Surgent University: The Establishment and evaluation of a national online clinical teaching repository for surgical trainees and students

Corrigan, M. and McHugh, S. and Sheikh, A. and Lehane, E. and Shields, C. and Redmond, P. and Kerin, M. and Hill, A. (2012) Surgent University: The Establishment and evaluation of a national online clinical teaching repository for surgical trainees and students. pp. 200-204. ISSN 15533506 (ISSN)

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Official URL: http://www.ncbi.nlm.nih.gov/pubmed/22143752

Abstract

Introduction. The aim of this study was to develop a new teaching strategy for medical students while creating a national online repository system (Surgent University). Then, the potential of this e-learning modality to facilitate learning of clinical surgery was evaluated. Methods. An online repository and Internet-based interface was designed and hosted on the medical education Web site, www.surgent.ie. Participation was by medical students across 3 Irish universities. Student use of the repository was quantitatively assessed over an 8-week period. They were then invited to complete an anonymous survey assessing the effectiveness of the online repository. Statistical analysis was performed using SPSS version 15, with P <.05 considered significant. Results. Over the study period, the online repository received 6105 uploaded facts by 182 final-year medical students from 3 different universities. The repository Web pages were accessed 54 061 times with 4609 individual searches of the repository. Of the 60 participating students invited to provide survey-based feedback, there were 40 respondents, giving a 66.7% response rate. Of those surveyed, 70% (n = 28) rated the online repository as highly beneficial and 75% (n = 30) as highly relevant. Overall, 87.5% (n = 35) felt that it should be continued, and 70% (n = 28) felt that it should be expanded beyond surgery to include other hospital specialties. Those finding the program interface user-friendly were more likely to find it beneficial (P =.031) and relevant to their ongoing education (P =.002). Conclusions. A user-friendly interface allows for high levels of usage, whereas a student-centered structure ensures that the facts uploaded are beneficial and relevant to medical students' education. © The Author(s) 2012.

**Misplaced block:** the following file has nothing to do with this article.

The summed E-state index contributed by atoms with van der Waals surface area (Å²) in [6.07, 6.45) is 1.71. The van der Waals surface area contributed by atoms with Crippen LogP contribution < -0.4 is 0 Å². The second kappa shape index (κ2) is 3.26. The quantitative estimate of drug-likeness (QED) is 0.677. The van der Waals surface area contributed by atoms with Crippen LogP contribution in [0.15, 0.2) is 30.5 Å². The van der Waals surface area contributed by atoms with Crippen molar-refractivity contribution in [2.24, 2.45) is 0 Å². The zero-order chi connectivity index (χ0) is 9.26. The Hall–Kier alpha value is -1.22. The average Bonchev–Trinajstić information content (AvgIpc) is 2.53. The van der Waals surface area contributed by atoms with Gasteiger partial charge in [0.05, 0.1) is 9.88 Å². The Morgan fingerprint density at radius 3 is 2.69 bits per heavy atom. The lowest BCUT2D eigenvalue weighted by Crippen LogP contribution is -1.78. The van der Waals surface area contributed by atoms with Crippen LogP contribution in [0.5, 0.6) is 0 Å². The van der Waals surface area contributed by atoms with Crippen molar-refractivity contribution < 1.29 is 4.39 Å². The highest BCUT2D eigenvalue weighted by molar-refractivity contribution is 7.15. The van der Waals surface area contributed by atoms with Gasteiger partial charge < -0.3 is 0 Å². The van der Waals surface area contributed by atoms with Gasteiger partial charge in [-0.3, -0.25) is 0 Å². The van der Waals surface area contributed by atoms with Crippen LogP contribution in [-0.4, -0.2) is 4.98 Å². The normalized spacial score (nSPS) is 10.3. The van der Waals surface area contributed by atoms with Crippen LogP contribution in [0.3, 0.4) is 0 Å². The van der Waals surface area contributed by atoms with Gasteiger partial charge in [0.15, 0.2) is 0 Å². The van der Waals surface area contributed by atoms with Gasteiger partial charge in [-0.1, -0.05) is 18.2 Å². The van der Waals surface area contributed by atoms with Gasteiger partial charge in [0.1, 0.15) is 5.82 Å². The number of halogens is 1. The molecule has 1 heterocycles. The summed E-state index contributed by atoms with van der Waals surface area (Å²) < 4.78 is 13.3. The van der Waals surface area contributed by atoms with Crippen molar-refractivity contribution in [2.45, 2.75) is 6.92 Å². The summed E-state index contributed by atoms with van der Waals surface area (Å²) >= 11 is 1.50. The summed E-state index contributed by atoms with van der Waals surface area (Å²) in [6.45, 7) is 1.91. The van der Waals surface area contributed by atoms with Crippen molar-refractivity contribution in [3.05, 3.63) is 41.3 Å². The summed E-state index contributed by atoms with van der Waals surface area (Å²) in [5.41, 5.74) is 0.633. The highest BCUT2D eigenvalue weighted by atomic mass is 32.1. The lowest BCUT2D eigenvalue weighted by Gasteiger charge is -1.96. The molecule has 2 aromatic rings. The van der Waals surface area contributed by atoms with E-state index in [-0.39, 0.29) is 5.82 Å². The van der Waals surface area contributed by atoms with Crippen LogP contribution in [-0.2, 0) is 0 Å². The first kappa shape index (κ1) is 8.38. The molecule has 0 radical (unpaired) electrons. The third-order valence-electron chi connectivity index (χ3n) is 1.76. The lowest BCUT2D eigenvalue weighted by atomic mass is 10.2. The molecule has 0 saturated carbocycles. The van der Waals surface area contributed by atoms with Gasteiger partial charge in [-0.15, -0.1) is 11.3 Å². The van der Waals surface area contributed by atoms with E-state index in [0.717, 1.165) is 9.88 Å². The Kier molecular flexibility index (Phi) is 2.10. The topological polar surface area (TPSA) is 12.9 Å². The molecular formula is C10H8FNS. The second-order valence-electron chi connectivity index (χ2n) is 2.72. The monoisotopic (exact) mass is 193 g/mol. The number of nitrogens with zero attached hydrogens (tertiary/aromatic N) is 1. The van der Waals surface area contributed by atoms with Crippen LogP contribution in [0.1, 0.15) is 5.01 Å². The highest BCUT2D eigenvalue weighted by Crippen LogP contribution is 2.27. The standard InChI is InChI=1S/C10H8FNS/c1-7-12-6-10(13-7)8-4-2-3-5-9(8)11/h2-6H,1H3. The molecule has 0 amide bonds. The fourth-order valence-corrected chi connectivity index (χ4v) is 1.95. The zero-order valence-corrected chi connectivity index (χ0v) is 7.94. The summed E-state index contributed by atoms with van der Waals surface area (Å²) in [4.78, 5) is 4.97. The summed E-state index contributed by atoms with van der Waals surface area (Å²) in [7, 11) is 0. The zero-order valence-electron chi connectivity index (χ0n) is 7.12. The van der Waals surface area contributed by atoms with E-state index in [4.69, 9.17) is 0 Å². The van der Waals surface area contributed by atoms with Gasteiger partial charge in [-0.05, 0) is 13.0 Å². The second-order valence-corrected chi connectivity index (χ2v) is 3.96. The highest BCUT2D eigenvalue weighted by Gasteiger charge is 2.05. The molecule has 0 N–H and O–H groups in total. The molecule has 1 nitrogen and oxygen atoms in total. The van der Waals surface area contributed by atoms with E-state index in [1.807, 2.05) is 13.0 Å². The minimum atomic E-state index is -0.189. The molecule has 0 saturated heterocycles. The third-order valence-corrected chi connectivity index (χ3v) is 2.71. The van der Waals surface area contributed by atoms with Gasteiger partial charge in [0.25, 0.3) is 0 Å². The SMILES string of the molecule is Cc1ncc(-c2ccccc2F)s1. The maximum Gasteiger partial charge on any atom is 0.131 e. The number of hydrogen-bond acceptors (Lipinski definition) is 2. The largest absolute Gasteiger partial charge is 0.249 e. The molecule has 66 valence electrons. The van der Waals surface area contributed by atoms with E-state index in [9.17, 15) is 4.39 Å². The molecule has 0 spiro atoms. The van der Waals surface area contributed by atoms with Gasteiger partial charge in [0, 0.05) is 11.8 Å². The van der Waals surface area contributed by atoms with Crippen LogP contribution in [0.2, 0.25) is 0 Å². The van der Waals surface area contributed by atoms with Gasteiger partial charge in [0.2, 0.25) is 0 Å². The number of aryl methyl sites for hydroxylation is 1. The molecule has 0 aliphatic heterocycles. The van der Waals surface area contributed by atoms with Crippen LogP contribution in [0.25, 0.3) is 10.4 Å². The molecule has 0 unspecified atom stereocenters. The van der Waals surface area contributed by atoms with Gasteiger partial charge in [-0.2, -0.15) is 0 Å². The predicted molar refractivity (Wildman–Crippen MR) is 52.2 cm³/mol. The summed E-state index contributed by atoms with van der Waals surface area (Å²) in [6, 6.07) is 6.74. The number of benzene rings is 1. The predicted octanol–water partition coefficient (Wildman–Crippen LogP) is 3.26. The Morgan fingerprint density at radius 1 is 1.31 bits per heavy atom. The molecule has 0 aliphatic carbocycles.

Item Type: Article
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Uncontrolled Keywords: e-learning; education; surgery; article; clinical data repository; computer interface; health survey; human; medical student; online system; quantitative analysis; surgical training; Databases, Factual; Education, Medical; General Surgery; Humans; Internet; Personal Satisfaction; Students, Medical; User-Computer Interface
Depositing User: Colin Lowry
Last Modified: 27 Nov 2015 02:36
URI: http://eprints.teachingandlearning.ie/id/eprint/2061

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